Real Estate Craziness: The 2 Broadway story

Recently, the MTA lost out on an opportunity to SAVE almost 2.3 billion dollars, thus avoiding MTA service cuts and preserving the fare. Why would the MTA do this? To understand this topic, we must delve into the the 2 Broadway story and the VERY strange and slimy world of MTA real estate. Read on. 


IB ImageThis story was written before the April 25 2012 vote by the MTA board to give away 370 Jay St, a very valuable public asset. We are leaving the story up to remind everyone of the clueless way in which the MTA wastes money.                                                             370 Jay Street is an office building that the MTA leases from the city for a dollar a year. That's right, ONE DOLLAR! Right now it is the site of a massive misinformation campaign by the MTA and much of the New York media. The building is supposed to be "deteriorated" and "an eyesore." The facts are quite different....

Another reason not to sell the 370 Jay Street building

 This story was written before the April 25 2012 MTA board vote to give away the 370 Jay St building, a very valuable public asset. We have left this story up as a reminder of the clueless way in which the MTA wastes money.                                                                                                                                                                                          When the Building at 370 Jay Street was built in 1950, it was "custom built" to be the "Transportation Building". Because of this there are many interesting features built into the design of the building. For example...most people don't know that the majority of the first and second floor, and even a few of the subfloors, of the building are a huge revenue collection facility! This is evidenced by two huge garage doors facing Willoughby Street. This outside entrance is for armored trucks to drop off revenue that must be collected at street level. But underneath the building there are many special tunnels that were built for...the MONEY TRAIN! Yes, that's right! The infamous "money train!"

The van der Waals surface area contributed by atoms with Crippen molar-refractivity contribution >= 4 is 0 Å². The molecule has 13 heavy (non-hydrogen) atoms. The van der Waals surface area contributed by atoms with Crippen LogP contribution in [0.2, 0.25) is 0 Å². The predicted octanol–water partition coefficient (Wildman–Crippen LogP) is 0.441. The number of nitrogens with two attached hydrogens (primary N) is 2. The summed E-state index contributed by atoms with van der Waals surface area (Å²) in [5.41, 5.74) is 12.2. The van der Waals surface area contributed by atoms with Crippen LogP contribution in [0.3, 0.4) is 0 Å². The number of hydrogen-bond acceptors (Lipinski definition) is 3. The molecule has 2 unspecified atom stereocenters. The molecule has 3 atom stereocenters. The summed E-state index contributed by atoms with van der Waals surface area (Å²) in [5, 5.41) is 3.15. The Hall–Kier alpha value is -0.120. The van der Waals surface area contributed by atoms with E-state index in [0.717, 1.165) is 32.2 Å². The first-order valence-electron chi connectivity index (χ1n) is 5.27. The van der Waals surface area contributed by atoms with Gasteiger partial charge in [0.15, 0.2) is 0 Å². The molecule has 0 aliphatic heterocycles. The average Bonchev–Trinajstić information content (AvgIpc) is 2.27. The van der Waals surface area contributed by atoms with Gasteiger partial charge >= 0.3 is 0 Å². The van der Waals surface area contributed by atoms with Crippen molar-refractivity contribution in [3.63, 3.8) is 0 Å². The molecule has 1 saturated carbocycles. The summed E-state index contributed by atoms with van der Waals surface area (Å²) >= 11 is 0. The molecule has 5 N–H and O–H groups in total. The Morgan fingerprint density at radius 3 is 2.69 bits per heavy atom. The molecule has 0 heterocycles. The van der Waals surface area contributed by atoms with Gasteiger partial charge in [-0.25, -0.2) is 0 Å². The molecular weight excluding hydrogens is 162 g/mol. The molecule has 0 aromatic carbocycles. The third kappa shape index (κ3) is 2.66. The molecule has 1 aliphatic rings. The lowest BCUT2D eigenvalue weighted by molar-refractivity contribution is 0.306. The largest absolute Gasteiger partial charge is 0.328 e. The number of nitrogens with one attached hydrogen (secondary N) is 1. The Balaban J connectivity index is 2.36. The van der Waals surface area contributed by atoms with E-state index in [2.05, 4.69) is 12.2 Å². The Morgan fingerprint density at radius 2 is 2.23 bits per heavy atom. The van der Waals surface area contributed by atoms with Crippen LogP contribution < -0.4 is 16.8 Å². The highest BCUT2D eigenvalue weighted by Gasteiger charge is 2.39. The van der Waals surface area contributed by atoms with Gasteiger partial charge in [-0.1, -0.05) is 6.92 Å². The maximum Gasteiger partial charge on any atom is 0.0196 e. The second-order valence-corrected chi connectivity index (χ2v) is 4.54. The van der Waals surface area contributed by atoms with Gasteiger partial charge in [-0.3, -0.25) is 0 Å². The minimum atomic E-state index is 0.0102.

IB Image                                                                                                                                                                                                                                                                                                                                                                                                                                                                                                                                                                  

MTA Real Estate for Sale?

After reading a few of these stories it becomes obvious that the MTA's real estate plan is completely out of control. They routinely rent or lease spaces, from private entities, that they don't need. At the same time they have hundreds of thousands of square feet that they own, that are not used, abandoned and left to fall into neglect. This plan may be good for the private real estate entities that rent to the MTA but it is a disaster for the riders and taxpayers that must foot the bill.                                                                                         IB Image